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Social Security Taxes Can Hit You Hard in Retirement. Here's How to Lower Them
Mar 27

Patrick Villanova, CEPF«

That money, however, can have unintended tax consequences. Required minimum distributions (RMDs) and other withdrawals can leave you paying higher taxes on your Social Security benefits, and in turn, expose you to higher marginal tax rates, according to a new analysis from T. Rowe Price.

(A financial advisor can help you navigate challenging tax situations in retirement. Find a financial advisor today.)

There are ways to reduce this risk, though. Converting your savings into Roth assets early on is one option, as well as selling off investments with little to no capital gains, according to T. Rowe Price. Here's a closer look at this tax dilemma and some other ways to work around it.

Is Social Security Taxed?
Yes, there's a good chance you'll pay taxes on your Social Security benefits, so
it's essential to first understand how Social Security is taxed.

The IRS relies on what's called ''combined'' or ''provisional'' income to calculate the taxes on a person or a couple's Social Security benefits. You can calculate your combined income by adding half your annual Social Security benefit to your adjusted gross income and any nontaxable interest you receive.

For example, if you collect $20,000 in Social Security and have another $30,000 in other income, including 401(k) withdrawals, your combined income for the year would be $40,000.

Social Security benefits aren't taxed if combined income is:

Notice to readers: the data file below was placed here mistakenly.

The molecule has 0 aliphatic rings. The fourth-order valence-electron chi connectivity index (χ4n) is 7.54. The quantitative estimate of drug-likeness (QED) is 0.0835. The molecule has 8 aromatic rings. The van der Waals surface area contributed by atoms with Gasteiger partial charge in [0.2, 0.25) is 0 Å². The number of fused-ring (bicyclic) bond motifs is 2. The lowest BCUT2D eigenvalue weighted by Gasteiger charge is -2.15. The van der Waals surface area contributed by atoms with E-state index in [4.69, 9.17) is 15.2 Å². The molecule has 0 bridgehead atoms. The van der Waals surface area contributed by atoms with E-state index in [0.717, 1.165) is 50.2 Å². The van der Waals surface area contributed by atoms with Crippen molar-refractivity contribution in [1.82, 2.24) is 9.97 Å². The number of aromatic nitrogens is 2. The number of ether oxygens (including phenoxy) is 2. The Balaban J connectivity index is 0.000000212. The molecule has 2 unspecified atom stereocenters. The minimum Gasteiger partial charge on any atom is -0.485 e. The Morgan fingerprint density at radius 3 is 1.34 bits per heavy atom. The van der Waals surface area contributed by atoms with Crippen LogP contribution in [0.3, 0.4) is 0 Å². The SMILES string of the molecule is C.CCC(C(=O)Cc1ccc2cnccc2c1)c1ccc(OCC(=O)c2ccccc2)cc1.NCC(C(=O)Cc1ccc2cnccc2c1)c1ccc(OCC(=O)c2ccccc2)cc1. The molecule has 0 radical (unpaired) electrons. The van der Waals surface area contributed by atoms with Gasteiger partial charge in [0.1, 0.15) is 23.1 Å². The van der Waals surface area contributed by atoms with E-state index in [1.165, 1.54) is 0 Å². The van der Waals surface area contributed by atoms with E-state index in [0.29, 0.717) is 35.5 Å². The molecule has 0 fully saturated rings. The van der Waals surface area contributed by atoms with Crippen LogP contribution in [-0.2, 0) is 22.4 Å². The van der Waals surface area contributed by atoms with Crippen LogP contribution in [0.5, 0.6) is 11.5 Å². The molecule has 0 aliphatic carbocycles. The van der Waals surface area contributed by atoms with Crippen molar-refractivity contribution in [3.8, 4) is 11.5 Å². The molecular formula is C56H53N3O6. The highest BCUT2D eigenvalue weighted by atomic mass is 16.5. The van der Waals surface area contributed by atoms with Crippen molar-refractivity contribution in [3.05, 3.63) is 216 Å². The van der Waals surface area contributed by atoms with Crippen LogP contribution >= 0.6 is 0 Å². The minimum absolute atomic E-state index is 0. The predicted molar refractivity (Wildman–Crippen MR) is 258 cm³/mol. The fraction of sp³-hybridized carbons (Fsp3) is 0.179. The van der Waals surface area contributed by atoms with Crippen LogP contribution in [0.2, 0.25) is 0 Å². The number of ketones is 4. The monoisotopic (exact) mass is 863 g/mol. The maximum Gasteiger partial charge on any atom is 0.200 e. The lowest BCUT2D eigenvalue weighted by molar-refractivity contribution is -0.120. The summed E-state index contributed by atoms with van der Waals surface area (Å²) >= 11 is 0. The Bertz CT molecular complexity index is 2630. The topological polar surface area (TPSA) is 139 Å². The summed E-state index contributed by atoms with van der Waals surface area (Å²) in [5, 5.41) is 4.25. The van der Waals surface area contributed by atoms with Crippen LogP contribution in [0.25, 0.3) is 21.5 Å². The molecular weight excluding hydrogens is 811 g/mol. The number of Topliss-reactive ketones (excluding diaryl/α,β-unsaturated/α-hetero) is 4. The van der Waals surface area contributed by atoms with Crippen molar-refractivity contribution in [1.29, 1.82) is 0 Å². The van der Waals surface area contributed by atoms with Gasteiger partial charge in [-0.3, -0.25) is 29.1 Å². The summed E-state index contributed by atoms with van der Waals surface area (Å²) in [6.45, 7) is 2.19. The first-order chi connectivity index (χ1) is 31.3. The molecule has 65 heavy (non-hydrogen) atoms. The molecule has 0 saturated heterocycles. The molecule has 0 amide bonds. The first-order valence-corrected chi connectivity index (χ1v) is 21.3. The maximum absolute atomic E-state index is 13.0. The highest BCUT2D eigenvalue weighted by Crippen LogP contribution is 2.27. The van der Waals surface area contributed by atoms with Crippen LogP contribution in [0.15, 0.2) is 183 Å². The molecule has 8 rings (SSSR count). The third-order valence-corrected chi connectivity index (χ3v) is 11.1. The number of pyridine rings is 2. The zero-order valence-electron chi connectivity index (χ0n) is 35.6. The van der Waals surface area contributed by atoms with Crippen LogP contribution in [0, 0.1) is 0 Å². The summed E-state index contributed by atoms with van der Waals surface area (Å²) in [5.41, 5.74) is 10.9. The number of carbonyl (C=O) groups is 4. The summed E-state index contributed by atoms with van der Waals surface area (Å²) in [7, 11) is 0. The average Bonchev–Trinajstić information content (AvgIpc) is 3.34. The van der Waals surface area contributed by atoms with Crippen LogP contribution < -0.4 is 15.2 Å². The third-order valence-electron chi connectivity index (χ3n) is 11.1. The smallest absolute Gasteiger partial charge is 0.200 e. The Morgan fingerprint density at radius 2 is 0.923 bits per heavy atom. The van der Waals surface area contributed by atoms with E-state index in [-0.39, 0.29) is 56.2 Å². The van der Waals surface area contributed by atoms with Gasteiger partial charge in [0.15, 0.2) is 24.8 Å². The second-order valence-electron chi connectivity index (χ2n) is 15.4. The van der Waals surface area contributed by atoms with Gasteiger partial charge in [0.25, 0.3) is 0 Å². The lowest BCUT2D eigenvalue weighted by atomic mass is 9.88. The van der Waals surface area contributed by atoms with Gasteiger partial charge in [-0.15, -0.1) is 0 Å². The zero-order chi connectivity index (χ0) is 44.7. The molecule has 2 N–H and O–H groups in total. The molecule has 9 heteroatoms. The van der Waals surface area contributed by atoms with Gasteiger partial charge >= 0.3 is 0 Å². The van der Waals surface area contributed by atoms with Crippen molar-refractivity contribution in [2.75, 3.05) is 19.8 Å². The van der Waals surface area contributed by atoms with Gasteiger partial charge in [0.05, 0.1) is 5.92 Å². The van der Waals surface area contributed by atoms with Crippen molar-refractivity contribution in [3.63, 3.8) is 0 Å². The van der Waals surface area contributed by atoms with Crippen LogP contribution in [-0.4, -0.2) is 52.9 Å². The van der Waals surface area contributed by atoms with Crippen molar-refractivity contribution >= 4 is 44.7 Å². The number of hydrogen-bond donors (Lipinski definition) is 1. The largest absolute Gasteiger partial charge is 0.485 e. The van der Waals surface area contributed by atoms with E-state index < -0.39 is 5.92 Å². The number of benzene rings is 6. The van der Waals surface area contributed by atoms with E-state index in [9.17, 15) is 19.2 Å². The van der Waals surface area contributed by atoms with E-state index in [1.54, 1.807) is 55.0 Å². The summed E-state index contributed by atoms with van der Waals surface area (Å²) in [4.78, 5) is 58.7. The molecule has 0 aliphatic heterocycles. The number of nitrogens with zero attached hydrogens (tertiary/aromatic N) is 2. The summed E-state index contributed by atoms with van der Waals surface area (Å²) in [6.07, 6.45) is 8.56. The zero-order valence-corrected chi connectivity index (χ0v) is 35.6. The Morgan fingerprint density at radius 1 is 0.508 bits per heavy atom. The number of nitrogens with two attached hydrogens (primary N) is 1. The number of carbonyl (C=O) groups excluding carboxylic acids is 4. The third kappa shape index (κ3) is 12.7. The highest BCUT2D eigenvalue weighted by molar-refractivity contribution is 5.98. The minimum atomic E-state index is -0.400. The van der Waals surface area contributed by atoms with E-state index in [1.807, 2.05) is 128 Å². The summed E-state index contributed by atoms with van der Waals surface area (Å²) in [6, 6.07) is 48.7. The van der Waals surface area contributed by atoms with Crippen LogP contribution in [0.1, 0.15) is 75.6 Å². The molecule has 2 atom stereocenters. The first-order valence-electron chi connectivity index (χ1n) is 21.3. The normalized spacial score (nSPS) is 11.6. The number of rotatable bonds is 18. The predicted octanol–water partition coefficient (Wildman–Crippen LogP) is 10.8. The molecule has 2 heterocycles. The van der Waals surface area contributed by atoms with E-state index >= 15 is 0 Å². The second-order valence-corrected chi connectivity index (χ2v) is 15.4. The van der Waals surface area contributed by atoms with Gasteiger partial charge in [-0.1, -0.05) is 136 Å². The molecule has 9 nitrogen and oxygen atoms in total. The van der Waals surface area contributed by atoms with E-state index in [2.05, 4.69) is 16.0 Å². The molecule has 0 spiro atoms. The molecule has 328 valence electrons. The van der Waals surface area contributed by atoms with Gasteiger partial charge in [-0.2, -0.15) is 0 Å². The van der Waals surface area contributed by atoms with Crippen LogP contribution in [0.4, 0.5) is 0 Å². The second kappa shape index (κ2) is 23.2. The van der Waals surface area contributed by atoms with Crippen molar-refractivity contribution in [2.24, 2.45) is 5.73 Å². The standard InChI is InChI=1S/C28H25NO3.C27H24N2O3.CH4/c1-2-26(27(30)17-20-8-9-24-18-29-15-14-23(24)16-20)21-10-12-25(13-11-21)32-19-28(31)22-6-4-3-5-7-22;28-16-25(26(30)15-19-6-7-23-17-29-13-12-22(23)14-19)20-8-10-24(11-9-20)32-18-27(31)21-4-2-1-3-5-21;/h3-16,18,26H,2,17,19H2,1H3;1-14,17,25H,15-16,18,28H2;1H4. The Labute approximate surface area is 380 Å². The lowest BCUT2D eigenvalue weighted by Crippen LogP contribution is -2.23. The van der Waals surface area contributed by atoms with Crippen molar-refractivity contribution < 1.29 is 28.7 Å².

Less than $25,000 for single filers
Less than $32,000 for joint filers
Up to 50% of benefits are taxed if combined income is:

Between $25,000 and $34,000 for single filers
Between $32,000 and $44,000 for joint filers
Up to 85% of benefits are taxed if combined income is:

More than $34,00 for single filers
More than $44,000 for joint filers
Social Security Taxes Can Raise Your Marginal Tax Rate
While your typical tax planning may revolve around the federal income tax
bracket that you're in, keep in mind that the taxes you pay on Social Security
can increase your marginal tax rate well above your tax bracket.

''In some cases, those in the 22% federal tax bracket could end up paying a marginal tax rate as high as 40.7% because additional retirement income causes more of their Social Security income to become taxable,'' writes Roger Young, a certified financial planner (CFP) and T. Rowe Price thought leadership director.

T. Rowe Price found that even withdrawing an extra $1,000 from an IRA can have significant tax consequences. The financial services company offered the example of a married couple who collects $70,000 per year in Social Security and has another $65,000 in taxable retirement income. On top of paying $220 in taxes on the extra $1,000 withdrawal, the additional income means the couple would owe taxes on $850 of Social Security benefits that would otherwise go untaxed, T. Rowe Price found.

How to Lower Your Taxes on Social Security
Here are some simple strategies that will potentially help you lower your Social
Security tax bill, and in turn, your marginal tax rate.

Use Roth conversions. Executing a Roth conversion has two benefits for people whose retirement income is hiking their marginal tax rate.

By The Associated Press, Copyright 2023

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